This film earned an Oscar nomination for Best Original Screenplay and was Tom Hanks’ first major film success.
Oliver & Company (1988)
In this version, Oliver is a cat who joins a gang of dogs in 1980s New York. But one day, Ollie is adopted by little Jenny, the daughter of a millionaire family.
It seemed that our catlike protagonist had left poverty behind, but everything changes when his owner is kidnapped by the vagabond Fagin, a poor man who only follows the orders of the evil Sykes, a mafia boss of the city. Because of this, Oliver returned with his street gang to rescue Jenny.
As you can see, the names match the characters in the Oliver Twist story, also matching the roles and personalities of each, but in Disney style, giving a fun “twist” to the story. An undoubtedly underrated gem.
Flight of the Navigator (1986)
A cult classic among science fiction fans. The follows the young protagonist, David, who is abducted in a spaceship, and transported 8 years into the future, from 1976 to 1984, reuniting with his family a little older, and his younger brother not so young.
This starts a whole odyssey to find out what happened to David, revealing that he was on a distant planet and that a dog, Max, was not a dog at all. Of course, NASA is heavily involved in this story, as a variant of the Area 51 agents.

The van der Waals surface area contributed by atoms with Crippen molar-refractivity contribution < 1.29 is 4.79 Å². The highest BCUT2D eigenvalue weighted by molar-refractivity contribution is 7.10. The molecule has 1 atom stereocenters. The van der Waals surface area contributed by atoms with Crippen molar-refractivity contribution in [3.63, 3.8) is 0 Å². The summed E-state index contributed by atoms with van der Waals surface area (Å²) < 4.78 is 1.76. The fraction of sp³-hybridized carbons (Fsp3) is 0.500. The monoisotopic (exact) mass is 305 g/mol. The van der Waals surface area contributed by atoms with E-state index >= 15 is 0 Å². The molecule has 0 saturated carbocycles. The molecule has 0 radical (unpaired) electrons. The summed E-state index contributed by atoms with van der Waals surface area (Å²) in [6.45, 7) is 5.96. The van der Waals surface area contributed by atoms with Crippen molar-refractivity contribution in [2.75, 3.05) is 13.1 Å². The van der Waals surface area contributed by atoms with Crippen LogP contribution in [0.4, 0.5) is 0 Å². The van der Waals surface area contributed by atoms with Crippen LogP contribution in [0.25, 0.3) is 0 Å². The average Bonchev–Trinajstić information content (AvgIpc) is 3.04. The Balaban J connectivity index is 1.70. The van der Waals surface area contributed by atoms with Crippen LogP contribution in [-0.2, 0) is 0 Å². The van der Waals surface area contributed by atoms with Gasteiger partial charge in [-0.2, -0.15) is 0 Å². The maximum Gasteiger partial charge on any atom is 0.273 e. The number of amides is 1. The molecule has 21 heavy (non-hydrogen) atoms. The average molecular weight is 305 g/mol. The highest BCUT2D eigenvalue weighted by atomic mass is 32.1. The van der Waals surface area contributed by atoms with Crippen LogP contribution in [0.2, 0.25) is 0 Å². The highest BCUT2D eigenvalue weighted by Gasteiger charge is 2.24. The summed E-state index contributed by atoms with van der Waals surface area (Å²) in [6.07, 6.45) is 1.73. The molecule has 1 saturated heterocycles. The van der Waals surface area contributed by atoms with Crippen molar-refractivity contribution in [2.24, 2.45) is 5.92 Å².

You can see why it’s a classic.
Adding to its importance, it was one of the first Hollywood productions to use a lot of CGI effects (and do it well), leading the way for the future of this technology. It also stands out for being the first film whose soundtrack was entirely electronic music, composed by a Synclavier.
A reboot of this story is in production with Bryce Dallas Howard as director, although at the moment there is no release date.
Return to Oz (1985)
As its name suggests, it is an unofficial sequel to the Wizard of Oz 46 years after its release. This is because Disney bought the rights from the original creator of the world of Oz, L. Frank Baumn in 1954, to present his characters in the TV series “Disneyland”.
Then there was the idea of producing a feature film, but it never materialized. By the ‘80s, Disney was about to lose the film rights, so they made this movie, which takes inspiration from “The Marvelous Land of Oz” and “Ozma of Oz”.
MGM, the company that created the first film, never had any relationship with this sequel, but Disney still had to pay them to use Dorothy’s trademark ruby slippers.
This sequel tells the story of Dorothy’s return to Oz on a mission to rescue her friends from the evil Nome King, who has destroyed the enchantment of the magical land.
The young girl is accompanied on her journey by new and colorful allies such as the chicken Billina, the mechanical man Tik-Tok, and the adorable princess Ozma. Of course, The Cowardly Lion, Tin-Man, and the Scarecrow reappear, but only as cameos.
The Secret of Nimh (1986)
Nothing more and nothing less than the first animated film directed by the legendary Don Bluth in his great career.